By Ryan Hagen, The Sun
Posted: 12/26/14, 1:25 PM PST | Updated: 1 min ago
SAN BERNARDINO >> Repeatedly over the last several years, city officials have cut what they acknowledge are important services, saying shrinking revenues leave the bankrupt city no choice.
Critics, council members, creditors — pretty much everyone has said that a long-term plan needs to increase revenues to the city. But how do you do that?
This year’s budget, covering the fiscal year that started July 1, includes a new deputy city manager for development who’s charged with answering that question.
Bill Manis, who started in September, says the turn-around has already begun.
“I believe people can see changes already,” Manis said. “With the dissolution of the former redevelopment agency, combined with the bankruptcy situation and staff reductions, the economic development function of the city was dormant for a period of time. That has officially changed thanks to the new leadership. … We all have a ‘can do’ attitude and a united interest to bring prosperity and interest back to the City of San Bernardino.”
More concretely, Manis listed a few projects under way in the city:
• Updating the economic development presence on the city’s website
• Implementing an “Available Properties” data base for the city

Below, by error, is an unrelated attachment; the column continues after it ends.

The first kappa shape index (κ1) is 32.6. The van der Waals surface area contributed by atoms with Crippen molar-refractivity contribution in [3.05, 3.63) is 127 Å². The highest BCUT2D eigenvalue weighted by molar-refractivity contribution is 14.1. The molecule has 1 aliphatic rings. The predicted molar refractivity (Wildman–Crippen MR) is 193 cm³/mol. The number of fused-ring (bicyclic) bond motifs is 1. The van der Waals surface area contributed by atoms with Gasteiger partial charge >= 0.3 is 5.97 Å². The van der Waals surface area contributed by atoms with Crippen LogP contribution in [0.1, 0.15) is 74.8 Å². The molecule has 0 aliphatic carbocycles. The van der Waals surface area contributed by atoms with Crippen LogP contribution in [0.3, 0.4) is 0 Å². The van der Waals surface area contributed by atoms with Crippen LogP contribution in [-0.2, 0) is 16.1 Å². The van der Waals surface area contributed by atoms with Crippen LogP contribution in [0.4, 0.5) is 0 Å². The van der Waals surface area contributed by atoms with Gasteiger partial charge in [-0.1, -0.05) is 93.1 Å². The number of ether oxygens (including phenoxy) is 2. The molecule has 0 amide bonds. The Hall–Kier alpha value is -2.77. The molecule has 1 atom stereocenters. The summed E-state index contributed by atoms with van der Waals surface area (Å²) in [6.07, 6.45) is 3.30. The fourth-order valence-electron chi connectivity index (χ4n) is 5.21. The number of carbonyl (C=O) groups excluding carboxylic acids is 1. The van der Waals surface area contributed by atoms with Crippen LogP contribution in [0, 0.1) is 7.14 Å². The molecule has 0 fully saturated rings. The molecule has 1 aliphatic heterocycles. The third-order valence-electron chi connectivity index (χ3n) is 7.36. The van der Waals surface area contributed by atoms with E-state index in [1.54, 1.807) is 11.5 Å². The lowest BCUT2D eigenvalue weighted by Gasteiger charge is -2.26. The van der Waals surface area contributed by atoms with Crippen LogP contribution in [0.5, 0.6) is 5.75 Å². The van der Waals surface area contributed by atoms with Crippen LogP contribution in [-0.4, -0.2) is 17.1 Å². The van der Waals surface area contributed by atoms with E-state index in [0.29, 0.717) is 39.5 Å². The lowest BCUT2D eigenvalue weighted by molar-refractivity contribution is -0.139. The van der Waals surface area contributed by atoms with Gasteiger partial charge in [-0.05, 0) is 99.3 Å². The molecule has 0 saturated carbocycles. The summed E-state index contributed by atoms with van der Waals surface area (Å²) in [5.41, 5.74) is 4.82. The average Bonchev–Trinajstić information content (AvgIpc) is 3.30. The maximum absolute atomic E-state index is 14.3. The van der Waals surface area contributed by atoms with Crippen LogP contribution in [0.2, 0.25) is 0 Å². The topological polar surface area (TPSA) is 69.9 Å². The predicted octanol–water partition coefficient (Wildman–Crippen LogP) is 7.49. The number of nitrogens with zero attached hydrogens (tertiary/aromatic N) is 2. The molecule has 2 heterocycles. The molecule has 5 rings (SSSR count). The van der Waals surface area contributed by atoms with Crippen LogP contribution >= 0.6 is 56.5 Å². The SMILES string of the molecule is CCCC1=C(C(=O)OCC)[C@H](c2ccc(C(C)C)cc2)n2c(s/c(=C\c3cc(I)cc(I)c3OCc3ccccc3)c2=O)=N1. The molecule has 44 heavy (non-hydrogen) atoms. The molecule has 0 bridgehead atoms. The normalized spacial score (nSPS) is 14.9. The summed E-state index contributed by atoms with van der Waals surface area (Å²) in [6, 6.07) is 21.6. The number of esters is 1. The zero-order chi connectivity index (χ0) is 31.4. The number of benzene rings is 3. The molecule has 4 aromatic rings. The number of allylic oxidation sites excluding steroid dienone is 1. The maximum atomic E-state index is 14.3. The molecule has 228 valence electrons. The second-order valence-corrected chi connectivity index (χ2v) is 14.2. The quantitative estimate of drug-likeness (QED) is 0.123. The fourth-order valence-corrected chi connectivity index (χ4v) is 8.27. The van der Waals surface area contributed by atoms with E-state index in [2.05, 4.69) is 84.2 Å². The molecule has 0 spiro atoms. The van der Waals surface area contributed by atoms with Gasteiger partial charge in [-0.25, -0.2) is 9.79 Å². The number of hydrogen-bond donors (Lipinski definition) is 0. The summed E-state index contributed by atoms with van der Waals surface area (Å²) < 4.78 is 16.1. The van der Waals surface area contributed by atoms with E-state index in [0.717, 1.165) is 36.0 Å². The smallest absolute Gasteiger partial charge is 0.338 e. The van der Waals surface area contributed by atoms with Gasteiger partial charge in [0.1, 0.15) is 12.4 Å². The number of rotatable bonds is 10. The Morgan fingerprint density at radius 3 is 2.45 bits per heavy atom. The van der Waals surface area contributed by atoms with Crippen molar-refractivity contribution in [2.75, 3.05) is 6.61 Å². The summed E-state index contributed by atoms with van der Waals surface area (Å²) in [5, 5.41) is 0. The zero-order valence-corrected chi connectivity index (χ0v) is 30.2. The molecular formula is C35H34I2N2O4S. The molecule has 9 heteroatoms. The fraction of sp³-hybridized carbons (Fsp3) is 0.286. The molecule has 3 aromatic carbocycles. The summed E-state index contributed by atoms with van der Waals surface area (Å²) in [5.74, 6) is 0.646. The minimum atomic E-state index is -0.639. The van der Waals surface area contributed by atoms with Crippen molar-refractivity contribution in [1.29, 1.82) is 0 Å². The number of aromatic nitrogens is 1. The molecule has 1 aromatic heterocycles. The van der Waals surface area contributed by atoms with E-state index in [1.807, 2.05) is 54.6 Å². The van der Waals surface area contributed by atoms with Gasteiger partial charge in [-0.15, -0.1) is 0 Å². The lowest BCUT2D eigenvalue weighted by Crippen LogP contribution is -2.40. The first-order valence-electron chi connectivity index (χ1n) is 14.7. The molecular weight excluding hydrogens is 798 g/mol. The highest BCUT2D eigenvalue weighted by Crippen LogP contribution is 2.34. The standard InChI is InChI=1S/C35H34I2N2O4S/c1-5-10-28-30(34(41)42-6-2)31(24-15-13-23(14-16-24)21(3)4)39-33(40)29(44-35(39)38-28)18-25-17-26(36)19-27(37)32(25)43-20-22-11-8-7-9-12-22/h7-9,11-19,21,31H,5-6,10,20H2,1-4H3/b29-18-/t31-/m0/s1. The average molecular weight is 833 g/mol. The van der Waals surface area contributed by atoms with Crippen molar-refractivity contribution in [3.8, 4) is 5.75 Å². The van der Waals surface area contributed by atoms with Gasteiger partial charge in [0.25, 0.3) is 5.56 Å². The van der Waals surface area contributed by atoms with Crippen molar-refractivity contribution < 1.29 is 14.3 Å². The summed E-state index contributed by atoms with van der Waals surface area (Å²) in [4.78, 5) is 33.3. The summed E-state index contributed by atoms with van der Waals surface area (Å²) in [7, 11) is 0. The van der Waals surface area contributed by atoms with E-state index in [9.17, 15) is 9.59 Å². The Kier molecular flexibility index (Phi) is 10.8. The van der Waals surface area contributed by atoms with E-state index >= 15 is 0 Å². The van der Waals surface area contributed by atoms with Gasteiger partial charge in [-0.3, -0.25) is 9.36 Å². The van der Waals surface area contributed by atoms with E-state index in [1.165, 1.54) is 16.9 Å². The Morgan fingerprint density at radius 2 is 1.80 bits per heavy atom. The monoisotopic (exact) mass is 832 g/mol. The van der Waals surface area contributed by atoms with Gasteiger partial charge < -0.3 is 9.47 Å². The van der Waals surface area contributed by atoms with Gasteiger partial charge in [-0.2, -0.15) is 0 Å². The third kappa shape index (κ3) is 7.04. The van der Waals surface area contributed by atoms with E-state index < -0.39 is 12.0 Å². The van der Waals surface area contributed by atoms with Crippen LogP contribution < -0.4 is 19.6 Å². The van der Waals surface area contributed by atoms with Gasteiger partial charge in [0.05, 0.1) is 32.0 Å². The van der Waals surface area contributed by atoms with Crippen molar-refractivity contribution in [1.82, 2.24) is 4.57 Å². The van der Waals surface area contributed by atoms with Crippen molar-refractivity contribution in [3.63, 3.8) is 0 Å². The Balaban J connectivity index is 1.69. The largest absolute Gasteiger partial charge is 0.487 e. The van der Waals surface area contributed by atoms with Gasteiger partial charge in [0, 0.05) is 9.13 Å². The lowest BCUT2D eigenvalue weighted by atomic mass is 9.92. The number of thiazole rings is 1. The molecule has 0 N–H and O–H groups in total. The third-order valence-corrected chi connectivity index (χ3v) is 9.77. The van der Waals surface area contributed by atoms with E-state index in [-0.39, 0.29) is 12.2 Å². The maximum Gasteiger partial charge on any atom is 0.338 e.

• Completing the dissolution process for the Successor Agency and marketing projects that were part of the redevelopment agency
• Working with the Successor Agency team on the Long-Range Property Management Plan
• Discussing the need for an Economic Development Strategic Plan with the city manager, mayor and City Council
• Working closely with the city Manager, Mayor and Common Council on the City’s Homelessness situation
• Working with the county and other partners to apply to be a Promise Zone, a federal designation that would open additional funding opportunities for the city. The application was submitted just before Thanksgiving, and results are expected in early 2015, Manis said.
Establishing the deputy city manager positions wasn’t controversy-free. The $197,287 in compensation including benefits could be better spent in other areas, said critics.
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